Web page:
Lynch: I think directors have become increasingly good at visualizing things, so they're not all at sea, don't go into shock when the stage is dressed for the first time, and they see what's actually there! Twenty years ago, there were more times when directors saw the completed set or costumes and said, "My God! What are you doing?"
Kaczorowski: There's a wide range of visual attunement. There are some directors, like Susan Stroman [The Producers, Contact, The Music Man] who are interested in every single degree, every percentage of every lighting gel.
Lynch: Right. Peter and I are just working on this new Broadway musical, Thou Shalt Not with Susan, which is based on Zola's Thérèse Raquin. Basically, she staged it over three days, though the cast wasn't there yet. It's a complicated show, with more than 20 scenes. But schematically it's all in her head already. I sometimes compare her to a watchmaker or film director. She thinks like an Alfred Hitchcock in the way she crafts things.
Kaczorowski: But not everyone's like that. Correct me if I'm wrong, Marty, but Michael Blakemore, with whom we worked on Kiss Me, Kate, is mostly concerned with text, and the actors performing the text, and he just trusts the other people to come in and do their own work.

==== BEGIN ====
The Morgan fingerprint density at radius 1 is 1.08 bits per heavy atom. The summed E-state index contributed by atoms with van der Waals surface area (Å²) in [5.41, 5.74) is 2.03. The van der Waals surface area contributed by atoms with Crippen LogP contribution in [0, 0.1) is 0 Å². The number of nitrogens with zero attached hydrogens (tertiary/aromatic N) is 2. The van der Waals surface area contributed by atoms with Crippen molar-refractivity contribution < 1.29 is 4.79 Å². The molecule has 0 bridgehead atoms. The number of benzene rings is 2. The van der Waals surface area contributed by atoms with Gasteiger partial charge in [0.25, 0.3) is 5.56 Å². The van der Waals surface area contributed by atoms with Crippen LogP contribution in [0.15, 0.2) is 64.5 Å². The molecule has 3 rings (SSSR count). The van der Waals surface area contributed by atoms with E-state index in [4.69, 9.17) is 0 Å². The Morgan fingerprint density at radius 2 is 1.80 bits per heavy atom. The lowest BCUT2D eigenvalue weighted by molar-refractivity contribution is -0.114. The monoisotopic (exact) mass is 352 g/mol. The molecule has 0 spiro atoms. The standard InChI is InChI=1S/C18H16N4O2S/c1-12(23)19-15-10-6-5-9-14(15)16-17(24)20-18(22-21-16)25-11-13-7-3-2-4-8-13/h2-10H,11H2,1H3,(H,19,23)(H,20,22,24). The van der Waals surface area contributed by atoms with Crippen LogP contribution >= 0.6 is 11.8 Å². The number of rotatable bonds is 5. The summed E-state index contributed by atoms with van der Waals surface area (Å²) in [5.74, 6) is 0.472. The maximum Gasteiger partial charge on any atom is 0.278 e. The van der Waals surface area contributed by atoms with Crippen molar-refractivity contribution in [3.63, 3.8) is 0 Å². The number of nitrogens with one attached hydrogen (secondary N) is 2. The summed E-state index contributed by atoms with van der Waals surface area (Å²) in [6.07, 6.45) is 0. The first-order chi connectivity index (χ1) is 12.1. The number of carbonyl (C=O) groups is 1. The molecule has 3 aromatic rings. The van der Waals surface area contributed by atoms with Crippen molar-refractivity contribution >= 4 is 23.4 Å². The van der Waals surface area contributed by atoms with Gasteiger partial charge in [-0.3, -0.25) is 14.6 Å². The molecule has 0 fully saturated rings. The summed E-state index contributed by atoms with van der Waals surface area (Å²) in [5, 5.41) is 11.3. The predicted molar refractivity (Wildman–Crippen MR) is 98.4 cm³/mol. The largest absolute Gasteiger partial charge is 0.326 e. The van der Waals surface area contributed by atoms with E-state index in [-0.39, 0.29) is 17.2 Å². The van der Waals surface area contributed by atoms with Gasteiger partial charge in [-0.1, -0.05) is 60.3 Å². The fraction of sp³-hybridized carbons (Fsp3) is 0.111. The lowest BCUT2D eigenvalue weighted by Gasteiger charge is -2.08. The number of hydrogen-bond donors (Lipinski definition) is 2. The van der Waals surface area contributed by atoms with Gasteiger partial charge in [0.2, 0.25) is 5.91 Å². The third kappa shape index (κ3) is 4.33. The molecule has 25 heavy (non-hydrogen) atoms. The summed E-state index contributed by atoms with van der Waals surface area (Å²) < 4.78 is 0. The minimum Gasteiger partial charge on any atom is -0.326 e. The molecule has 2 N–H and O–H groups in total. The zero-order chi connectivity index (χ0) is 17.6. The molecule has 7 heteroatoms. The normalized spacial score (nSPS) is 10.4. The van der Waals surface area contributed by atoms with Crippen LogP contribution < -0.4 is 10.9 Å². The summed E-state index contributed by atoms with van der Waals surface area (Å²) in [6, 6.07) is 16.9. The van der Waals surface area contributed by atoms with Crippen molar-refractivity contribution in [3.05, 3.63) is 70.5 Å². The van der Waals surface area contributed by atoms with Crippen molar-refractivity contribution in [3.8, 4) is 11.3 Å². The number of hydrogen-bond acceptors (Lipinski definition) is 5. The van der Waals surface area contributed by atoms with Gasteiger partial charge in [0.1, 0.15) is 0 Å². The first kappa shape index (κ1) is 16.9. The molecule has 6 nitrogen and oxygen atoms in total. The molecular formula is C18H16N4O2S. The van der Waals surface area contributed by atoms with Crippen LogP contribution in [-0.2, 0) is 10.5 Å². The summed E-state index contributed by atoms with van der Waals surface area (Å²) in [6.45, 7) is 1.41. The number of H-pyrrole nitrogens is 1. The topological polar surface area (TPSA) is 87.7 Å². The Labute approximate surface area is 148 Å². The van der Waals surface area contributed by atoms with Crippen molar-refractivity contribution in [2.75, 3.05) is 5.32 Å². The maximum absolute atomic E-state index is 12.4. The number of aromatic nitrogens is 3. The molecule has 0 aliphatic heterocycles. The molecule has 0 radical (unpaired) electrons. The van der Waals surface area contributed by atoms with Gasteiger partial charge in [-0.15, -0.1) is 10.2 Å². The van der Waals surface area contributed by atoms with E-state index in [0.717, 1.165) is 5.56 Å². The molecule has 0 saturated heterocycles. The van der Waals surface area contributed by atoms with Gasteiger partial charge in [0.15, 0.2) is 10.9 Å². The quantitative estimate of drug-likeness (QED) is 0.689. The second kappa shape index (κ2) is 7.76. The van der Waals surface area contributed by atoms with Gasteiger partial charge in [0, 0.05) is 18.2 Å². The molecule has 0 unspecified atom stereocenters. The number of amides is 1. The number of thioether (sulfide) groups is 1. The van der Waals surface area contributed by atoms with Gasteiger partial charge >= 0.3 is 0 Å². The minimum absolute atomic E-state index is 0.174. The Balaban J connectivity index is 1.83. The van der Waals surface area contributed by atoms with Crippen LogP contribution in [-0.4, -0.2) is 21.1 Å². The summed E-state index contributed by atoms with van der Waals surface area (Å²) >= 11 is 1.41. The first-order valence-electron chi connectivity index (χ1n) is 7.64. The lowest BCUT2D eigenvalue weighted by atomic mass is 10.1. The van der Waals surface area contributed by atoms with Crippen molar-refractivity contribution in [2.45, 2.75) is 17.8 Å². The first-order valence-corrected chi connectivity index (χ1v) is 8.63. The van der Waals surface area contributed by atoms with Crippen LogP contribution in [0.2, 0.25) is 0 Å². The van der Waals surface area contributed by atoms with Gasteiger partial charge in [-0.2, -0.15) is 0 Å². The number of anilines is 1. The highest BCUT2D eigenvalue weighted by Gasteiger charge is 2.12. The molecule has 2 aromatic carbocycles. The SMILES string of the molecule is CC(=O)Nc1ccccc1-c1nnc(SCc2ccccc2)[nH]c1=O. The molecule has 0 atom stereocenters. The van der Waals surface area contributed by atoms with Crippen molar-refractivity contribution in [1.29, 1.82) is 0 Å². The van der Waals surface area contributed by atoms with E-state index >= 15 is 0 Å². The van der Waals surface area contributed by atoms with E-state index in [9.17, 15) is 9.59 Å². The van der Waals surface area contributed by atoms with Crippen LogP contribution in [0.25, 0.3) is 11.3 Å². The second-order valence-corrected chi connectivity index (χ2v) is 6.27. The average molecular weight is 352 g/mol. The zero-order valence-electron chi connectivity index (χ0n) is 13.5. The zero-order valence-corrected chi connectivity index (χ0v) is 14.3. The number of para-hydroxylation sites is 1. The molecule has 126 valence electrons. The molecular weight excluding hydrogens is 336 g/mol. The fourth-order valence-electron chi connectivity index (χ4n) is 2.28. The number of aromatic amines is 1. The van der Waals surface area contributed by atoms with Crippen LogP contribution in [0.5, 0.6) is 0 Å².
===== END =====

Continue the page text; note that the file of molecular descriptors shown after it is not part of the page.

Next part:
Pakledinaz: Yes. You have some brief, smart conversations early on, and he's always there to answer questions. But things that for another director might be a huge production, you'll say, "I thought I'd do this," and he'll say, "Of course." I actually told him once, "You know, I often turn up with costumes that don't look anything like the sketches." And he took a beat and said, "Right!"
Lynch: Robert Falls is another one whom you have rollicking good conversations with, and then you just go on and do it. Either way, if the director knows what they're up to and trusts you, it can work.
>I couldn't end our conversation without asking the designers to reflect on a concern of many theatre artists: Most younger audience members these days have their formative experiences of professional live theatre attending eye-popping mega-musicals on tour—e.g. Phantom of the Opera, Beauty and the Beast, Aida. Given that, and all the frenetic, splashy TV advertising and music videos, are audiences' visual expectations too high? Is the modern theatre under pressure to fulfill a constant hunger for razzle-dazzle spectacle?
Lynch: I think it cuts both ways. We can't say that's really new. In 1925 people were looking for splashy sets. There was that period in the '60s and '70s when a lot of the glitz was knocked away, and we came into an almost minimalist age. But since then, that's been overcome by a lot of overproduction.